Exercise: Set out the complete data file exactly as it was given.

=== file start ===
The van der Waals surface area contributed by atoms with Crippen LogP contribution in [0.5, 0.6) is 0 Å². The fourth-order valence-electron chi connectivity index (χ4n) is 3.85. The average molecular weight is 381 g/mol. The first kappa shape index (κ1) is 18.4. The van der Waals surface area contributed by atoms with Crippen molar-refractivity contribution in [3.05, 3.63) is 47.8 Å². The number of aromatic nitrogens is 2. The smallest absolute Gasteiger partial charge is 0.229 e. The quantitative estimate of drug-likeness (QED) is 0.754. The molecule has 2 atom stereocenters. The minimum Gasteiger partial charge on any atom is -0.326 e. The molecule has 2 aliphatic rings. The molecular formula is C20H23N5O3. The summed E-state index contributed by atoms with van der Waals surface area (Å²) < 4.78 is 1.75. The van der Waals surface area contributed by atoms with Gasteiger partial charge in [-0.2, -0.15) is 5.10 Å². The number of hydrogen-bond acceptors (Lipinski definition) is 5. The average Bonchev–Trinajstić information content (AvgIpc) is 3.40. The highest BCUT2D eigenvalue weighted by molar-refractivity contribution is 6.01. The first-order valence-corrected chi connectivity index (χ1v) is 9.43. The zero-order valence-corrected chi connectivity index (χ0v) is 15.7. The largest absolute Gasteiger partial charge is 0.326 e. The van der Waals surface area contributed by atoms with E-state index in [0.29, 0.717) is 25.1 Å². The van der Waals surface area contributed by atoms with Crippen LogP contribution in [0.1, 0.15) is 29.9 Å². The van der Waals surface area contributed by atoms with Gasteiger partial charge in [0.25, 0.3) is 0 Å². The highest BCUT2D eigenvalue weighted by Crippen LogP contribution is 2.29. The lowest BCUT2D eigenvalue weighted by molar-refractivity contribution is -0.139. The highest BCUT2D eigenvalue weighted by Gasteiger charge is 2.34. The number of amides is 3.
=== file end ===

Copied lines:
The van der Waals surface area contributed by atoms with Crippen LogP contribution in [0.5, 0.6) is 0 Å². The fourth-order valence-electron chi connectivity index (χ4n) is 3.85. The average molecular weight is 381 g/mol. The first kappa shape index (κ1) is 18.4. The van der Waals surface area contributed by atoms with Crippen molar-refractivity contribution in [3.05, 3.63) is 47.8 Å². The number of aromatic nitrogens is 2. The smallest absolute Gasteiger partial charge is 0.229 e. The quantitative estimate of drug-likeness (QED) is 0.754. The molecule has 2 atom stereocenters. The minimum Gasteiger partial charge on any atom is -0.326 e. The molecule has 2 aliphatic rings. The molecular formula is C20H23N5O3. The summed E-state index contributed by atoms with van der Waals surface area (Å²) < 4.78 is 1.75. The van der Waals surface area contributed by atoms with Gasteiger partial charge in [-0.2, -0.15) is 5.10 Å². The number of hydrogen-bond acceptors (Lipinski definition) is 5. The average Bonchev–Trinajstić information content (AvgIpc) is 3.40. The highest BCUT2D eigenvalue weighted by molar-refractivity contribution is 6.01. The first-order valence-corrected chi connectivity index (χ1v) is 9.43. The zero-order valence-corrected chi connectivity index (χ0v) is 15.7. The largest absolute Gasteiger partial charge is 0.326 e. The van der Waals surface area contributed by atoms with E-state index in [0.29, 0.717) is 25.1 Å². The van der Waals surface area contributed by atoms with Crippen LogP contribution in [0.1, 0.15) is 29.9 Å². The van der Waals surface area contributed by atoms with Gasteiger partial charge in [0.25, 0.3) is 0 Å². The highest BCUT2D eigenvalue weighted by Crippen LogP contribution is 2.29. The lowest BCUT2D eigenvalue weighted by molar-refractivity contribution is -0.139. The highest BCUT2D eigenvalue weighted by Gasteiger charge is 2.34. The number of amides is 3.